More exposure for Bim

Barbados now has over 100 additional avenues through which the tourism product will potentially be marketed in the Britain. This after over 100 travel agents from that market took part in the Gimme Five And Fly promotion that saw them travelling to the island, experiencing and learning about the tourism product.

Yesterday, the group, who came via British Airways and Virgin Atlantic, converged at the Concorde Experience where they interacted with about 75 operators from various hotels, attractions and other tourism services during a business-to-business session.

Digital marketing executive with Hayes & Jarvis, Andrew Hogan, told Barbados TODAY he believed the Gimme Five And Fly was an excellent way to market the island.

“We are used to doing hotel tours, but this gives us a greater range to see more people and things we wouldn’t see on a day trip . . . . This is a great promotion and a great chance to get hands-on with the hotel [operators] and speak to the experts here who know the island inside out,” he said, adding that it was “quite a surprise” to see the number of Barbados’ offerings.

“I think the biggest surprise is the range. In Barbados you can really cater for everyone and anyone. So I think it is about bringing that message back to the UK and making sure it is seen as the destination of choice, no matter what budget, who you are, or what your group size is,” added Hogan.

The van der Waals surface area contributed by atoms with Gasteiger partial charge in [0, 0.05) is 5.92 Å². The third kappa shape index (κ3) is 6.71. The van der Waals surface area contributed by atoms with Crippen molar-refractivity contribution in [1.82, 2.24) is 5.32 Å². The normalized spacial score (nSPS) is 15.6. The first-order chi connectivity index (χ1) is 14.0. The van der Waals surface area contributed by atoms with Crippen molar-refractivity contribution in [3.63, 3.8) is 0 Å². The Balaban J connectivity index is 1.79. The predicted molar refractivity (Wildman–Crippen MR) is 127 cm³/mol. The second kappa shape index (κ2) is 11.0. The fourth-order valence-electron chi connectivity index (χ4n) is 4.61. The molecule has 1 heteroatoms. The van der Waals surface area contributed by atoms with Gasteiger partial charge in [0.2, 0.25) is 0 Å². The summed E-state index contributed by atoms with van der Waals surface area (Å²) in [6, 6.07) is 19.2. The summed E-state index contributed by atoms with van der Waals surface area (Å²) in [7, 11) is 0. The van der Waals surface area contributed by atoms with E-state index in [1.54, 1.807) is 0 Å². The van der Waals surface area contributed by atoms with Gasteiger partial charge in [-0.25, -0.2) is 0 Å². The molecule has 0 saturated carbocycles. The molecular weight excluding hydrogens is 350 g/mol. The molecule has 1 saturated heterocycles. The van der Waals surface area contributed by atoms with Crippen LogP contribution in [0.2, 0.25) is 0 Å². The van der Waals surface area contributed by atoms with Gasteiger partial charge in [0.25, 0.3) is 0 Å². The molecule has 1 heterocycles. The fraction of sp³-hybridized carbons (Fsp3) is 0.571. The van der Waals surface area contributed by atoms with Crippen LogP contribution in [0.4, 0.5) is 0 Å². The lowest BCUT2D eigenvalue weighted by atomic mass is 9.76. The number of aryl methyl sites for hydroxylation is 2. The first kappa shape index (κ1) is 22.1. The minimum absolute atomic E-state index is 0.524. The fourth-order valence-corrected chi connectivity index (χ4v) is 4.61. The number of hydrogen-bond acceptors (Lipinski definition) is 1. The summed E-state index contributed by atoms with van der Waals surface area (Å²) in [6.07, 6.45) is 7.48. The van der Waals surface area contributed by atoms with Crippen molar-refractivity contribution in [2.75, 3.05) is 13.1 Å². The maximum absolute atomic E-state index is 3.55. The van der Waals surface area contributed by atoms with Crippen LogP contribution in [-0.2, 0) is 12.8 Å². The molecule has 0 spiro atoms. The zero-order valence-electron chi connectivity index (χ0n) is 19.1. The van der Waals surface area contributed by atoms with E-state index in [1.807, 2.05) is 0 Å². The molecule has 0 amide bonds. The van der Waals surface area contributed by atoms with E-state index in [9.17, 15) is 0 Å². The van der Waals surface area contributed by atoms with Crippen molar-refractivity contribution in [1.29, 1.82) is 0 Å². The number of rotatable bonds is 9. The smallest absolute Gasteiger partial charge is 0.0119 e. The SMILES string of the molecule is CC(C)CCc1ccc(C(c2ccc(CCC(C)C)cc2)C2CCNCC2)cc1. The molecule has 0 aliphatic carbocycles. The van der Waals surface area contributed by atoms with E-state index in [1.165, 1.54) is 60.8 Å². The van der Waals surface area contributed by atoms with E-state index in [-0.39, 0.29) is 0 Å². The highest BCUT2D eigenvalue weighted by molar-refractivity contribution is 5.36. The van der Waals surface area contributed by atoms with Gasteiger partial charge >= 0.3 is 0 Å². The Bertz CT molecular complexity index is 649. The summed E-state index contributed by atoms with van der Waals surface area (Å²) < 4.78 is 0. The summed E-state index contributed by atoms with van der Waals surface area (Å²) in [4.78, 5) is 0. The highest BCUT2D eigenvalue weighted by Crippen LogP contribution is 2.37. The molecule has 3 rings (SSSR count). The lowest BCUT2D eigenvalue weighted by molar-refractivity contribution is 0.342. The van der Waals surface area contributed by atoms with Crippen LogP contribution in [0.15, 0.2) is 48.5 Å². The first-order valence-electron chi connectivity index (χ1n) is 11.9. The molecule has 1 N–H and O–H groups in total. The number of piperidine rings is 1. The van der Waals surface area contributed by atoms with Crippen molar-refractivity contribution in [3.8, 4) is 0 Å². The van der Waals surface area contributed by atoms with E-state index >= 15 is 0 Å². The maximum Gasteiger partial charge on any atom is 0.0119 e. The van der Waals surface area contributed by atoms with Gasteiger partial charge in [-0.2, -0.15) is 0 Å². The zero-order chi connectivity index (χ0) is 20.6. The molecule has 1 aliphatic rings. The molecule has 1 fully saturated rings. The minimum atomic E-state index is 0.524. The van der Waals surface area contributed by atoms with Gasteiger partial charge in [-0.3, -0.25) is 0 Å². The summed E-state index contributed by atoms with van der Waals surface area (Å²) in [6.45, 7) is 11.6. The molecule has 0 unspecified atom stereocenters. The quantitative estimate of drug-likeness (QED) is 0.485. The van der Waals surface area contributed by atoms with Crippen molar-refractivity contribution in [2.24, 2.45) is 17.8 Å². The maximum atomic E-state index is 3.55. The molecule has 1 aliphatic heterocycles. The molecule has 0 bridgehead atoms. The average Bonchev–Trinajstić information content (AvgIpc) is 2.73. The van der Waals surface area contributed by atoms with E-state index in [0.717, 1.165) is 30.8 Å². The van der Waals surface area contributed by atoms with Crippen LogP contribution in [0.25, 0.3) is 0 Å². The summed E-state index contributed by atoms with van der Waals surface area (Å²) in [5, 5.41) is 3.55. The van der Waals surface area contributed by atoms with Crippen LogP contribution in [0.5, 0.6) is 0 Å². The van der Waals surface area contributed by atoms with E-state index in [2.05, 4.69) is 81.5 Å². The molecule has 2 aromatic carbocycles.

Yvonne Joseph, of SN Travel, said the experience would allow her to “sell Barbados a lot better”.

“It does help a lot because you can offer it a lot more. The experience I have had here I will go back and tell my clients back home, ‘Why not go to Barbados?’,” she said.

Joseph, who has been to the island three times before and done tours in other Caribbean islands, said Barbados was an “easy to sell product”.

“Because the people are so friendly and you get a warm welcome, it makes a big difference,” she added.

Over the past week, the travel agents have been soaking up Barbadian entertainment and food, enjoying various attractions and learning more about the country. In order to take part in the promotion, agents had to sell five or more packages to the island.

Speaking to journalists on the sidelines of the business-to-business session, executive vice-president of the Barbados Hotel & Tourism Association (BHTA), Sue Springer, said most of the agents were surprised at the range of attractions, accommodation, dining and entertainment options the island had to offer. She said, however, there was a suggestion that some of the products were “looking a bit tired” and needed upgrading.

“We know [that] and, hopefully, when we obtain the full concessions as promised by the Government, then we can make sure that people who are trying to make more money can now reinvest capital into improving the product and then, I think, we will be on a better path,” said Springer.

Marketing officer of Atlantis Submarines Barbados, Wayne Scott, said while he was sure the agents were good at selling accommodations, he was building relationships with the agents to get them to focus more on attractions. He said a part of the problem in the past was the omission of attractions from their promotions.

“I find going forward they are starting to pay more attention to it, and they are adding attractions into packages. So once that trend continues, we will definitely reap the benefits of that,” said Scott.

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